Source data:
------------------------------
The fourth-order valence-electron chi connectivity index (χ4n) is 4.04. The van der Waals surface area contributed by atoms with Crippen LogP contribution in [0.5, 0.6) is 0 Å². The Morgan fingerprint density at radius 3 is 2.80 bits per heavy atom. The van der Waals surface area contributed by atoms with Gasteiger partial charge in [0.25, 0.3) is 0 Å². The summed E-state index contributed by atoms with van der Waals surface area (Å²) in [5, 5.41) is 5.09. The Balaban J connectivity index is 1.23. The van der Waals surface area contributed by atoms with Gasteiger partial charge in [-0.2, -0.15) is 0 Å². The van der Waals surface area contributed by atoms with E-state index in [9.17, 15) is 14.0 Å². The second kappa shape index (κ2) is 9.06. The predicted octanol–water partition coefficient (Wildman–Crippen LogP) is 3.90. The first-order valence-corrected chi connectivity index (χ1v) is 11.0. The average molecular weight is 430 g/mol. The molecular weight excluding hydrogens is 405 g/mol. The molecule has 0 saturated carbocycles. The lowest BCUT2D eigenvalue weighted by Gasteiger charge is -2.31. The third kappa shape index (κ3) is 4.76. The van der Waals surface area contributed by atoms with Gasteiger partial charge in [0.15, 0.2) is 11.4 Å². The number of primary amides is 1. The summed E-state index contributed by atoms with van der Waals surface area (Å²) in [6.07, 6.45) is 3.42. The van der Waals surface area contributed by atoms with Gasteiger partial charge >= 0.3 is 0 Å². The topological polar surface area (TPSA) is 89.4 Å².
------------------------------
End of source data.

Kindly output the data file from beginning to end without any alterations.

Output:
The fourth-order valence-electron chi connectivity index (χ4n) is 4.04. The van der Waals surface area contributed by atoms with Crippen LogP contribution in [0.5, 0.6) is 0 Å². The Morgan fingerprint density at radius 3 is 2.80 bits per heavy atom. The van der Waals surface area contributed by atoms with Gasteiger partial charge in [0.25, 0.3) is 0 Å². The summed E-state index contributed by atoms with van der Waals surface area (Å²) in [5, 5.41) is 5.09. The Balaban J connectivity index is 1.23. The van der Waals surface area contributed by atoms with Gasteiger partial charge in [-0.2, -0.15) is 0 Å². The van der Waals surface area contributed by atoms with E-state index in [9.17, 15) is 14.0 Å². The second kappa shape index (κ2) is 9.06. The predicted octanol–water partition coefficient (Wildman–Crippen LogP) is 3.90. The first-order valence-corrected chi connectivity index (χ1v) is 11.0. The average molecular weight is 430 g/mol. The molecular weight excluding hydrogens is 405 g/mol. The molecule has 0 saturated carbocycles. The lowest BCUT2D eigenvalue weighted by Gasteiger charge is -2.31. The third kappa shape index (κ3) is 4.76. The van der Waals surface area contributed by atoms with Gasteiger partial charge in [0.15, 0.2) is 11.4 Å². The number of primary amides is 1. The summed E-state index contributed by atoms with van der Waals surface area (Å²) in [6.07, 6.45) is 3.42. The van der Waals surface area contributed by atoms with Gasteiger partial charge >= 0.3 is 0 Å². The topological polar surface area (TPSA) is 89.4 Å².